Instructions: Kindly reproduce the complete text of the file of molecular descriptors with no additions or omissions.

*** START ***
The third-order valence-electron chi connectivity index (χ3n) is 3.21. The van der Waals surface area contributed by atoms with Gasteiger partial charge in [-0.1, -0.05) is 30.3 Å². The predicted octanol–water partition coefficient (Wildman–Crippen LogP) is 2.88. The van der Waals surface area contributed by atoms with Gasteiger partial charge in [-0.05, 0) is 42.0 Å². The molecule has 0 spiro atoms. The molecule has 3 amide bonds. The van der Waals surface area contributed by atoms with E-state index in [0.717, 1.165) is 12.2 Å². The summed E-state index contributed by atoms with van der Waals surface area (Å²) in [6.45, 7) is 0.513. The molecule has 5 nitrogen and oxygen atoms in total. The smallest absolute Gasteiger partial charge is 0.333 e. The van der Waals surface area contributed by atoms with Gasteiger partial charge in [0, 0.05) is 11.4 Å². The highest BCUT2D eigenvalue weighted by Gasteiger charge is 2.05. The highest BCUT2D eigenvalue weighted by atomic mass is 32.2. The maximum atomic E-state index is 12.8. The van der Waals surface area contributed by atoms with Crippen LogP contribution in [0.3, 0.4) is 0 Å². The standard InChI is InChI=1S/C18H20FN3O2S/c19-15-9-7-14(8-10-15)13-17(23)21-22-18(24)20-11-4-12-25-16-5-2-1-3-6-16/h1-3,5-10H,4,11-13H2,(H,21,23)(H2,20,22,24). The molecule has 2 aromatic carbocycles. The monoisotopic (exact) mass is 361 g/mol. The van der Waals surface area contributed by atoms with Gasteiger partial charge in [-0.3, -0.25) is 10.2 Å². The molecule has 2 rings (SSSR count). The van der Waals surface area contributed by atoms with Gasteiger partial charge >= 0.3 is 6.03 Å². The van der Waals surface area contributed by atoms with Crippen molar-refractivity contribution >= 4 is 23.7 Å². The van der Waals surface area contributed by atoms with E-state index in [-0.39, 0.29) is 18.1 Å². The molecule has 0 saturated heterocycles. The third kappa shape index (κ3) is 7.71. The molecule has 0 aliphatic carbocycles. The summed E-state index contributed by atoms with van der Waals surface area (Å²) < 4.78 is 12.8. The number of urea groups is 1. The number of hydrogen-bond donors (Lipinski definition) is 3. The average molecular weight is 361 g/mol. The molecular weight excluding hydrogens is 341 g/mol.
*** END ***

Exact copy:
The third-order valence-electron chi connectivity index (χ3n) is 3.21. The van der Waals surface area contributed by atoms with Gasteiger partial charge in [-0.1, -0.05) is 30.3 Å². The predicted octanol–water partition coefficient (Wildman–Crippen LogP) is 2.88. The van der Waals surface area contributed by atoms with Gasteiger partial charge in [-0.05, 0) is 42.0 Å². The molecule has 0 spiro atoms. The molecule has 3 amide bonds. The van der Waals surface area contributed by atoms with E-state index in [0.717, 1.165) is 12.2 Å². The summed E-state index contributed by atoms with van der Waals surface area (Å²) in [6.45, 7) is 0.513. The molecule has 5 nitrogen and oxygen atoms in total. The smallest absolute Gasteiger partial charge is 0.333 e. The van der Waals surface area contributed by atoms with Gasteiger partial charge in [0, 0.05) is 11.4 Å². The highest BCUT2D eigenvalue weighted by Gasteiger charge is 2.05. The highest BCUT2D eigenvalue weighted by atomic mass is 32.2. The maximum atomic E-state index is 12.8. The van der Waals surface area contributed by atoms with Crippen LogP contribution in [0.3, 0.4) is 0 Å². The standard InChI is InChI=1S/C18H20FN3O2S/c19-15-9-7-14(8-10-15)13-17(23)21-22-18(24)20-11-4-12-25-16-5-2-1-3-6-16/h1-3,5-10H,4,11-13H2,(H,21,23)(H2,20,22,24). The molecule has 2 aromatic carbocycles. The monoisotopic (exact) mass is 361 g/mol. The van der Waals surface area contributed by atoms with Gasteiger partial charge in [-0.3, -0.25) is 10.2 Å². The molecule has 2 rings (SSSR count). The van der Waals surface area contributed by atoms with Gasteiger partial charge >= 0.3 is 6.03 Å². The van der Waals surface area contributed by atoms with Crippen molar-refractivity contribution >= 4 is 23.7 Å². The van der Waals surface area contributed by atoms with E-state index in [-0.39, 0.29) is 18.1 Å². The molecule has 0 saturated heterocycles. The third kappa shape index (κ3) is 7.71. The molecule has 0 aliphatic carbocycles. The summed E-state index contributed by atoms with van der Waals surface area (Å²) < 4.78 is 12.8. The number of urea groups is 1. The number of hydrogen-bond donors (Lipinski definition) is 3. The average molecular weight is 361 g/mol. The molecular weight excluding hydrogens is 341 g/mol.